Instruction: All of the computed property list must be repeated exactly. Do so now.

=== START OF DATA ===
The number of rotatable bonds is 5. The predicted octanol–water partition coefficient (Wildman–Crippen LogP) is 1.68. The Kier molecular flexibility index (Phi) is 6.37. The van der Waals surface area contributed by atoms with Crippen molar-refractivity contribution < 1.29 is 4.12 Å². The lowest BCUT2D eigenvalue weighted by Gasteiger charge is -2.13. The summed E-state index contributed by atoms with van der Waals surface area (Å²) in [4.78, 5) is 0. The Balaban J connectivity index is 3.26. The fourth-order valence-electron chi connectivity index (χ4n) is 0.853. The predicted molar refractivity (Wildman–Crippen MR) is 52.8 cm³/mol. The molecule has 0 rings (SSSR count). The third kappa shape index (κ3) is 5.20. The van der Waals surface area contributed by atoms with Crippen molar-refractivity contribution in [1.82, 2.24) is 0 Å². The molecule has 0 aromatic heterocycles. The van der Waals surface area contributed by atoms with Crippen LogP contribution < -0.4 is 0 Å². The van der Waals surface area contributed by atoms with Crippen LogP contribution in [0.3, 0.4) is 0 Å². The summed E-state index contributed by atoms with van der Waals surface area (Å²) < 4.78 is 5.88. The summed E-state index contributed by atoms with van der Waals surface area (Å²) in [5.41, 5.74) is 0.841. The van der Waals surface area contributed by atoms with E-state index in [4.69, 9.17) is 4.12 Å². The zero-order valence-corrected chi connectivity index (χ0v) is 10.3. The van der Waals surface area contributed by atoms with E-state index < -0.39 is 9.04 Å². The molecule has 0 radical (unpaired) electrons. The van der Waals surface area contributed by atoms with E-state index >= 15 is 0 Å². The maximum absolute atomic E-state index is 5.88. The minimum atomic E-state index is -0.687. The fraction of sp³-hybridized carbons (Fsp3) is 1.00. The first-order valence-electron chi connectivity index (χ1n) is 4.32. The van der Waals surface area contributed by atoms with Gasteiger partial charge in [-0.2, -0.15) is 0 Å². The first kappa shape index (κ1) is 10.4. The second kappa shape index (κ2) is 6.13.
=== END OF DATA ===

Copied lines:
The number of rotatable bonds is 5. The predicted octanol–water partition coefficient (Wildman–Crippen LogP) is 1.68. The Kier molecular flexibility index (Phi) is 6.37. The van der Waals surface area contributed by atoms with Crippen molar-refractivity contribution < 1.29 is 4.12 Å². The lowest BCUT2D eigenvalue weighted by Gasteiger charge is -2.13. The summed E-state index contributed by atoms with van der Waals surface area (Å²) in [4.78, 5) is 0. The Balaban J connectivity index is 3.26. The fourth-order valence-electron chi connectivity index (χ4n) is 0.853. The predicted molar refractivity (Wildman–Crippen MR) is 52.8 cm³/mol. The molecule has 0 rings (SSSR count). The third kappa shape index (κ3) is 5.20. The van der Waals surface area contributed by atoms with Crippen molar-refractivity contribution in [1.82, 2.24) is 0 Å². The molecule has 0 aromatic heterocycles. The van der Waals surface area contributed by atoms with Crippen LogP contribution < -0.4 is 0 Å². The van der Waals surface area contributed by atoms with Crippen LogP contribution in [0.3, 0.4) is 0 Å². The summed E-state index contributed by atoms with van der Waals surface area (Å²) < 4.78 is 5.88. The summed E-state index contributed by atoms with van der Waals surface area (Å²) in [5.41, 5.74) is 0.841. The van der Waals surface area contributed by atoms with E-state index in [4.69, 9.17) is 4.12 Å². The zero-order valence-corrected chi connectivity index (χ0v) is 10.3. The van der Waals surface area contributed by atoms with E-state index < -0.39 is 9.04 Å². The molecule has 0 radical (unpaired) electrons. The van der Waals surface area contributed by atoms with E-state index >= 15 is 0 Å². The maximum absolute atomic E-state index is 5.88. The minimum atomic E-state index is -0.687. The fraction of sp³-hybridized carbons (Fsp3) is 1.00. The first-order valence-electron chi connectivity index (χ1n) is 4.32. The van der Waals surface area contributed by atoms with Gasteiger partial charge in [-0.2, -0.15) is 0 Å². The first kappa shape index (κ1) is 10.4. The second kappa shape index (κ2) is 6.13.